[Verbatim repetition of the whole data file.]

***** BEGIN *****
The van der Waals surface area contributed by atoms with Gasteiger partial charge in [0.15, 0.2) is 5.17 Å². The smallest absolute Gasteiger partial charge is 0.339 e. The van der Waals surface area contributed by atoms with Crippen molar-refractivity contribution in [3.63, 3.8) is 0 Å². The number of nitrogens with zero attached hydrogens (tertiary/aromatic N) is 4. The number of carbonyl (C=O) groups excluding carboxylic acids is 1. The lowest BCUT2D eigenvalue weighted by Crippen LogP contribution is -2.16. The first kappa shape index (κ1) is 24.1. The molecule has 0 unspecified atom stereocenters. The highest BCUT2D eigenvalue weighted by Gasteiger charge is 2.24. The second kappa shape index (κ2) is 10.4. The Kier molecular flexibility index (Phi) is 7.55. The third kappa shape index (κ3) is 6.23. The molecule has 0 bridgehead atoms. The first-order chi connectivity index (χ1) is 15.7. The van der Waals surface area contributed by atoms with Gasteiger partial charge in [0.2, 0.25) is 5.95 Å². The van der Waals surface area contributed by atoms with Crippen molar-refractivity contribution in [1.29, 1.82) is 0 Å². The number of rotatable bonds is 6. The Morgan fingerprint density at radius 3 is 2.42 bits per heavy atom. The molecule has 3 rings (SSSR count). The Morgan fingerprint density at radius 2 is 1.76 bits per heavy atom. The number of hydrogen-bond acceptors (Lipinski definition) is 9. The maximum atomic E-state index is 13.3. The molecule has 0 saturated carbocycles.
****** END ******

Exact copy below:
The van der Waals surface area contributed by atoms with Gasteiger partial charge in [0.15, 0.2) is 5.17 Å². The smallest absolute Gasteiger partial charge is 0.339 e. The van der Waals surface area contributed by atoms with Crippen molar-refractivity contribution in [3.63, 3.8) is 0 Å². The number of nitrogens with zero attached hydrogens (tertiary/aromatic N) is 4. The number of carbonyl (C=O) groups excluding carboxylic acids is 1. The lowest BCUT2D eigenvalue weighted by Crippen LogP contribution is -2.16. The first kappa shape index (κ1) is 24.1. The molecule has 0 unspecified atom stereocenters. The highest BCUT2D eigenvalue weighted by Gasteiger charge is 2.24. The second kappa shape index (κ2) is 10.4. The Kier molecular flexibility index (Phi) is 7.55. The third kappa shape index (κ3) is 6.23. The molecule has 0 bridgehead atoms. The first-order chi connectivity index (χ1) is 15.7. The van der Waals surface area contributed by atoms with Gasteiger partial charge in [0.2, 0.25) is 5.95 Å². The van der Waals surface area contributed by atoms with Crippen molar-refractivity contribution in [1.29, 1.82) is 0 Å². The number of rotatable bonds is 6. The Morgan fingerprint density at radius 3 is 2.42 bits per heavy atom. The molecule has 3 rings (SSSR count). The Morgan fingerprint density at radius 2 is 1.76 bits per heavy atom. The number of hydrogen-bond acceptors (Lipinski definition) is 9. The maximum atomic E-state index is 13.3. The molecule has 0 saturated carbocycles.